The Government’s No Test For Forestry Conversions Is Destroying The Provinces
Lobby group 50 Shades of Green prediction that regional New Zealand will be covered in exotic pine is coming to fruition before our very eyes. The wholesale removal of productive land for exotic forestry continues at pace as sales of farmland to forestry move into new parts of the country.
“Coming to a region near you” is now a reality as both Wisp and Hazeldean stations in Otago add to recent hill country farms sold. The many thousands of tourists who visit the Caitlins do so to enjoy the diverse landscape, iconic tussock land and native bush reserves, they don’t visit it to drive through a sea of exotic pine.
While it might be a short-term sugar hit for carbon, these polices bring more problems with them than what they solve. By focusing solely on carbon we are losing the bigger picture, the one that is destroying regional communities, economies and environments.
It’s true, 50 Shades of Green has changed the conversation, but while the conversation is topical and front and centre, policy has not been changed and regional New Zealand pays the price for emitters behaviour, there is no mechanism to stop the sales, and the Government sits idly by
This Government’s legacy will be one that ripped the heart out of rural communities, their policies are not panning out as intended, it certainly isn't 'right tree, right place' and the ETS clearly isn’t fit for purpose.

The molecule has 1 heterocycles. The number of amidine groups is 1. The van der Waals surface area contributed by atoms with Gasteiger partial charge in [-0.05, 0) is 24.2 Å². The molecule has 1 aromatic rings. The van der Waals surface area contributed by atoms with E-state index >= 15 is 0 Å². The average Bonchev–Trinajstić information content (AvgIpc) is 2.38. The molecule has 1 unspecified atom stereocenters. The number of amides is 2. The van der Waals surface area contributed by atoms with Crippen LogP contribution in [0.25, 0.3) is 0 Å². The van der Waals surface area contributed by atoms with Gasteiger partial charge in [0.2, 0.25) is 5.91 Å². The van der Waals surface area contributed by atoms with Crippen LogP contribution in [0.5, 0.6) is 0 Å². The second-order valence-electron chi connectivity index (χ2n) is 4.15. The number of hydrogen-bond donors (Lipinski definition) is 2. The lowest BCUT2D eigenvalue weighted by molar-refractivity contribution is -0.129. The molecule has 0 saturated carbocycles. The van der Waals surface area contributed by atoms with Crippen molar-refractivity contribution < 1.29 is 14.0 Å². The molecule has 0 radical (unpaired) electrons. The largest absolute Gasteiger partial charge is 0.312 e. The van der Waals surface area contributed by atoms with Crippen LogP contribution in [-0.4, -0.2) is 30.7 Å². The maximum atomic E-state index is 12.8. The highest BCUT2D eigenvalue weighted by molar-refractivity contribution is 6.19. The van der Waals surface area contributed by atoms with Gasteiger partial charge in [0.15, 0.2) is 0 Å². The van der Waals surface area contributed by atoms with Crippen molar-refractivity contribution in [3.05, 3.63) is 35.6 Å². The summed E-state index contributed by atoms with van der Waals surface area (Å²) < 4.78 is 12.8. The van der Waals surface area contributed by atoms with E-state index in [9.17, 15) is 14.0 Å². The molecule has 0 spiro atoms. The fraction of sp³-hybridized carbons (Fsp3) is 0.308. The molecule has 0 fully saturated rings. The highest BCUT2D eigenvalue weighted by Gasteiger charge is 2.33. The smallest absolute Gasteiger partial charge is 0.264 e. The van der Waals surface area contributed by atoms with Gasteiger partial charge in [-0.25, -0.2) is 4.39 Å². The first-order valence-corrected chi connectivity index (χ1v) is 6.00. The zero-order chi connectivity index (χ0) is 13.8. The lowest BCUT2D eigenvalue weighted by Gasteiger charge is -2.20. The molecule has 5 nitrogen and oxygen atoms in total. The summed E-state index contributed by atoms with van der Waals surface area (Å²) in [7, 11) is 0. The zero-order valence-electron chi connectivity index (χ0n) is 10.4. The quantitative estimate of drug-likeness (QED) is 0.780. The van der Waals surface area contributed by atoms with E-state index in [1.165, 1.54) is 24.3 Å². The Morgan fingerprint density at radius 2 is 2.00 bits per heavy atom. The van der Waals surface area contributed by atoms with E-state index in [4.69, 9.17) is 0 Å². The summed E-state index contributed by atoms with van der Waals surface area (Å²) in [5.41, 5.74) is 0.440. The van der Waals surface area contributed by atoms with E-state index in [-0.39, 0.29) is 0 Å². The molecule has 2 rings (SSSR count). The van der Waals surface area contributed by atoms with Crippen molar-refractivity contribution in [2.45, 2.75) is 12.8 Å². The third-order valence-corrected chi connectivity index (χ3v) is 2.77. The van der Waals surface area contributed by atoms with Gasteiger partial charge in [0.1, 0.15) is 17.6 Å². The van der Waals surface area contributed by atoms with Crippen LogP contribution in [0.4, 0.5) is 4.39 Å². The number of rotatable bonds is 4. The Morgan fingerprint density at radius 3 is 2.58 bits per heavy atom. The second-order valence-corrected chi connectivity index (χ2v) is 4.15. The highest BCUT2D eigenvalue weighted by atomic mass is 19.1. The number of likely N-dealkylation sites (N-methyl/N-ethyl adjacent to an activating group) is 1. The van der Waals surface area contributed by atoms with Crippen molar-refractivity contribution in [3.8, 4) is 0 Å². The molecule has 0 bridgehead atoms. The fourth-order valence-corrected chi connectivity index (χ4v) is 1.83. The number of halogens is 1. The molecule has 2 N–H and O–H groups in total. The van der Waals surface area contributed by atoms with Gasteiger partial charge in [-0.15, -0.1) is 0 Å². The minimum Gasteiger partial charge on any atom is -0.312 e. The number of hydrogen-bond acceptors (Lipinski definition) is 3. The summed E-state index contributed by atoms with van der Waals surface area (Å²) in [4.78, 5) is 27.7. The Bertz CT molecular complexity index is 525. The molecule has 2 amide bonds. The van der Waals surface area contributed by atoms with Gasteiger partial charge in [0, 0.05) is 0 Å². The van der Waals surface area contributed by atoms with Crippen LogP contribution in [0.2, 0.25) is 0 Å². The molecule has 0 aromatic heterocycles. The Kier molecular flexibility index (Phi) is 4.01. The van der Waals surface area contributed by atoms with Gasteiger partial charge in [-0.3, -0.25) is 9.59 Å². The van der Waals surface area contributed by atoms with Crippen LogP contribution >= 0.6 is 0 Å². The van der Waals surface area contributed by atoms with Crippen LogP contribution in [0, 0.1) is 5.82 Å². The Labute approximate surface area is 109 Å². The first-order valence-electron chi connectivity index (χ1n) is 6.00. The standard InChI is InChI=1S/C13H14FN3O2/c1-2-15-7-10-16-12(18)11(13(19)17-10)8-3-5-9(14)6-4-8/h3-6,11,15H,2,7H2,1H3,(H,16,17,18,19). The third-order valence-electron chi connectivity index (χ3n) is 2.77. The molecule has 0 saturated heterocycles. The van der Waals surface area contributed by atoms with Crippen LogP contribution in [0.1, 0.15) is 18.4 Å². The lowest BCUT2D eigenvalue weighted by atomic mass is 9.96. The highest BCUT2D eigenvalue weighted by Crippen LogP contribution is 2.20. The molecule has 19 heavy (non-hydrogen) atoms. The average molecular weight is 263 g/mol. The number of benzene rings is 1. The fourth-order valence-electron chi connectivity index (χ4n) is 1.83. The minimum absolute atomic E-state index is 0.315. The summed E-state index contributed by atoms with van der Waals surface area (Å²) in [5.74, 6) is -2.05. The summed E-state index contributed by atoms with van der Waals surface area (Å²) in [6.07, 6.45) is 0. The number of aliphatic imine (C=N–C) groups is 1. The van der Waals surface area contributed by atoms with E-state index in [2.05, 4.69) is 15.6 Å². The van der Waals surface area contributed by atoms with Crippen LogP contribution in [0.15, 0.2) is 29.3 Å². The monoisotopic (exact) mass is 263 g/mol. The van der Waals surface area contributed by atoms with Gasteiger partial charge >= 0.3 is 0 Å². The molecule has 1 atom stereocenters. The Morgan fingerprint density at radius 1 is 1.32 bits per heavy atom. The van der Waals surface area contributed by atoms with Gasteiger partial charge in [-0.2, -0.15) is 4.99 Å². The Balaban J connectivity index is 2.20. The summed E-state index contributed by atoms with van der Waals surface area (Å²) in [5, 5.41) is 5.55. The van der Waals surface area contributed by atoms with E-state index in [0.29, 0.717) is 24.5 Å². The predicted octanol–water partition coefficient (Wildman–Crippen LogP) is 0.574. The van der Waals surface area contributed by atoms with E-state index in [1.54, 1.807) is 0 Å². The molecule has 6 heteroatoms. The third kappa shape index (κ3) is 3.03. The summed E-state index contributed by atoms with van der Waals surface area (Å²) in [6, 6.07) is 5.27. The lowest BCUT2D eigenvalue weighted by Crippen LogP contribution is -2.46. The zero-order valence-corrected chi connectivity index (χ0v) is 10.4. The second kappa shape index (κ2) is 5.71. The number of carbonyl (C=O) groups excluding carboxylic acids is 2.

We remind the Government; New Zealand survives largely off its agricultural receipts. Taking land out of production now for trees means it earns nothing for at least 28 years and as the Parliamentary Commission has pointed out, planting pinus radiata will not help get our carbon footprint to zero by 2050
What we have now is the next carbon farm bought is the next farm up for sale. We urge the Government to hit the pause button and put a mechanism in place to stop the carnage increasingly happening across the country
The question the Government needs to ask is, is this policy driving the outcomes that are in New Zealand’s best interest, we say no, and it’s not just farmers, we are now joined by environmental groups, the Parliamentary Commissioner for the Environment and the Climate Change Commission. It is of substantial concern to growing numbers of New Zealanders who see the snowball gathering speed.